Welcome to part three of three, or as Bob Seger put it, “The Famous Final Scene” (no one quotes Bob Seger anymore). This issue we’re looking at glass – which lenses to choose for what scenes.

By: David Fedirchuk – AFTRS Open Program Manager, Industry

We’ll look first at lenses, and then coverage. These are a couple of areas of cinematography that are a bit more advanced, but with a bit of consideration and testing, they will help you stand out from the millions who are shooting video this very minute, at kid’s parties, tourist attractions and on terrible short films.


Summicron-C Prime Line-up: 18, 25, 35, 50, 75, 100 (pic by Matthew Duclos)

Summicron-C Prime Line-up: 18, 25, 35, 50, 75, 100 (pic by Matthew Duclos)


“Sometimes I feel ashamed at my lack of interest in all the new techniques of modern filmmaking, but I prefer to work with as little equipment as possible. If I have a good lens and a steady camera, that’s all I need.”
Sven Nykvist, ASC

Going back to that Ricoh Super-8 camera I had back in the 1980s, I clearly remember an early cinematography dilemma. I needed a close up of a friend’s face for our latest film, a First Blood/Rambo type of story. I could move the camera really close and zoom out, or I could stand fairly far away and zoom in. Both techniques filled the frame with my actor’s face, but with wildly different results. When I zoomed in, the background looked all flat and out of focus, and when I zoomed out, the background was deep and in focus — and the actor’s face was a bit warped, a bit like the joke mirrors at an amusement park. I kept wondering, which way was ‘correct’? Which was ‘wrong’? How did they do a close up in Star Wars? Or on Gilligan’s Island? The answer: it depends.

Lenses are measured in millimeters (even in the US), and as a general rule of thumb lenses less than 50mm are considered ‘wide angle’, where relative size and distance on screen are exaggerated. Lenses greater than 50mm are considered ‘long’ or ‘telephoto lenses’ where distances appear flattened. 50mm is considered ‘normal’, or closest to what your naked eye sees. The longer the lens the greater its telephoto strength is, or put simply the further away it can focus. A 300mm sees a smaller area than a 100mm lens. It should be noted that for the purposes of a beginner’s camera kit, you really won’t likely need anything longer than a 150 or 200mm lens, unless you’re making a film about a sniper.

Lenses come as ‘zoom’ lenses, which means you can change the ‘focal length’ (e.g. from 25mm to 75mm) with the turn of the wrist or the push of a button. ‘Prime’ lenses are a fixed length, and these are the lenses you see being changed on set. Most commercial video cameras will have zoom lenses, but don’t be surprised to be dealing with prime lenses if you decide to shoot a project with a DSLR.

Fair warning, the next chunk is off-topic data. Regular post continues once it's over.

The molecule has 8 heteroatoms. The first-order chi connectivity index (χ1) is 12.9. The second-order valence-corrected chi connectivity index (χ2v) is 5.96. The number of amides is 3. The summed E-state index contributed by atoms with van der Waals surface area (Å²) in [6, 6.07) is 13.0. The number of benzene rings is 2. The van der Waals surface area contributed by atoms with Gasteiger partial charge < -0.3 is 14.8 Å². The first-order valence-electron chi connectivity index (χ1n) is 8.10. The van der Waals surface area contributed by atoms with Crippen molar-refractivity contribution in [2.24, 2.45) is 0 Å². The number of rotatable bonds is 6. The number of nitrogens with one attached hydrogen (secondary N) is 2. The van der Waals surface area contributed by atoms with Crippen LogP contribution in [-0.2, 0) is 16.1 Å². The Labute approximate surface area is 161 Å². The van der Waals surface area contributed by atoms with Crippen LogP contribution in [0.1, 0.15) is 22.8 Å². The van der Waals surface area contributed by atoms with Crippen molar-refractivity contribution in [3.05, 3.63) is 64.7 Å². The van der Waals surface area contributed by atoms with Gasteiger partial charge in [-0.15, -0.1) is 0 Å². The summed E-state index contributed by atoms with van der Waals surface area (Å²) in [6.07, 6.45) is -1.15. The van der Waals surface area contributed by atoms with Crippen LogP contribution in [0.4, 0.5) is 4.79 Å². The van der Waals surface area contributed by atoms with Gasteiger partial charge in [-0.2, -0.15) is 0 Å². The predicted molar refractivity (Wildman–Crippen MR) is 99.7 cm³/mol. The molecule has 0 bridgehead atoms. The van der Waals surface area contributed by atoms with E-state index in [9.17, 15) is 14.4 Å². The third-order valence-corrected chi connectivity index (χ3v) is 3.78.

Spike Lee's 'Do The Right Thing' - copyright Universal Pictures

Spike Lee’s ‘Do The Right Thing’ – copyright Universal Pictures



Back to my Super-8 dilemma: as usual, the solution is all about the story. What was my intention with the scene and shot? What was the character going through? What information was I conveying to the audience, and what was I withholding? A wide-angle lens is a great tool for placing a character in relation to the location, or other characters. Have a look at the wide angles and deep focus (foreground and background are all in focus) in Orson Welles’ other masterpiece Touch of Evil (1958), which apparently was shot entirely with a 24mm lens. This was done, according to cinematographer Russell Metty, to allow all the complex grouping compositions in the film as well as to emphasis Welles’ grotesque ‘Captain Hank Quinlan’. The wide angle gives emphasis to many things at once, and provides both spatial and metaphorical context to the interactions that are unfolding on screen. Another great film we discussed last month that thrives in the wide-angle world is Spike Lee’s Do The Right Thing (1989). I always felt that this was all about the location-as-character strategy, where Bed-Stuy is as pertinent to the story as Mookie and Radio Raheem.

You’ll meet a lot of people who say that all comedy must be ‘played’, or shot wide. American sit-coms and films with a lot of physical comedy very rarely feature anything but wide angle shots, and there’s certainly an adherence to the rule with films like Blazing Saddles (Mel Brooks, 1974), Animal House (John Landis, 1978) and Superbad (Greg Mottola, 2007) which all have very funny set pieces with busy frame compositions. Would any director risk missing an improvised John Belushi moment with a long lens?

It should also be noted that for reasons mentioned wide angle lenses are generously used in zombie films as well. Therefore, combining the two in a zombie/comedy like Shaun Of The Dead (Edgar Wright, 2004) for example, is basically the perfect storm for studying the benefits of wide-angle filmmaking.


The Graduate (long shot ending) with Katherine Ross (Elaine) and Dustin Hoffman (Benjamin) after running out on Elaine's wedding - copyright MGM Pictures

The Graduate (long shot ending) with Katherine Ross (Elaine) and Dustin Hoffman (Benjamin) after running out on Elaine’s wedding – copyright MGM